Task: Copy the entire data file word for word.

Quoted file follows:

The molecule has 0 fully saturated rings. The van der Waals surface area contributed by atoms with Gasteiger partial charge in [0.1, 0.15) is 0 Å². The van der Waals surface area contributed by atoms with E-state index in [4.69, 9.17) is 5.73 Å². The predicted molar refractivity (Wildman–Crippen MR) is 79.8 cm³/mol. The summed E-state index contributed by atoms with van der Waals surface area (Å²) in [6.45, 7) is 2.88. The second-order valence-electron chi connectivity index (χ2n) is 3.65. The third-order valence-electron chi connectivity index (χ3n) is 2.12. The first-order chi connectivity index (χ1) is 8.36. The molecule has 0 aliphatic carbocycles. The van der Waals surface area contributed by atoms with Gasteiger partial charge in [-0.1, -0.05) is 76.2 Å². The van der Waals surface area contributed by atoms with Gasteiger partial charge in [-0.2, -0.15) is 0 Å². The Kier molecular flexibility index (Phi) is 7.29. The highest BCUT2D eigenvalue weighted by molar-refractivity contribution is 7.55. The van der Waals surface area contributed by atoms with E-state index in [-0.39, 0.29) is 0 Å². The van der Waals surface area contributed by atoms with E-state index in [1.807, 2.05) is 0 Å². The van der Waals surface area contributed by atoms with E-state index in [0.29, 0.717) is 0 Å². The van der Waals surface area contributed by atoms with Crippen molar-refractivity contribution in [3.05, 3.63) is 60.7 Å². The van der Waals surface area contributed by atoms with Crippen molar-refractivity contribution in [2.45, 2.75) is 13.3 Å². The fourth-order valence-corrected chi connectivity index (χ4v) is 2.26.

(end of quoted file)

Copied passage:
The molecule has 0 fully saturated rings. The van der Waals surface area contributed by atoms with Gasteiger partial charge in [0.1, 0.15) is 0 Å². The van der Waals surface area contributed by atoms with E-state index in [4.69, 9.17) is 5.73 Å². The predicted molar refractivity (Wildman–Crippen MR) is 79.8 cm³/mol. The summed E-state index contributed by atoms with van der Waals surface area (Å²) in [6.45, 7) is 2.88. The second-order valence-electron chi connectivity index (χ2n) is 3.65. The third-order valence-electron chi connectivity index (χ3n) is 2.12. The first-order chi connectivity index (χ1) is 8.36. The molecule has 0 aliphatic carbocycles. The van der Waals surface area contributed by atoms with Gasteiger partial charge in [-0.1, -0.05) is 76.2 Å². The van der Waals surface area contributed by atoms with Gasteiger partial charge in [-0.2, -0.15) is 0 Å². The Kier molecular flexibility index (Phi) is 7.29. The highest BCUT2D eigenvalue weighted by molar-refractivity contribution is 7.55. The van der Waals surface area contributed by atoms with E-state index in [-0.39, 0.29) is 0 Å². The van der Waals surface area contributed by atoms with E-state index in [1.807, 2.05) is 0 Å². The van der Waals surface area contributed by atoms with E-state index in [0.29, 0.717) is 0 Å². The van der Waals surface area contributed by atoms with Crippen molar-refractivity contribution in [3.05, 3.63) is 60.7 Å². The van der Waals surface area contributed by atoms with Crippen molar-refractivity contribution in [2.45, 2.75) is 13.3 Å². The fourth-order valence-corrected chi connectivity index (χ4v) is 2.26.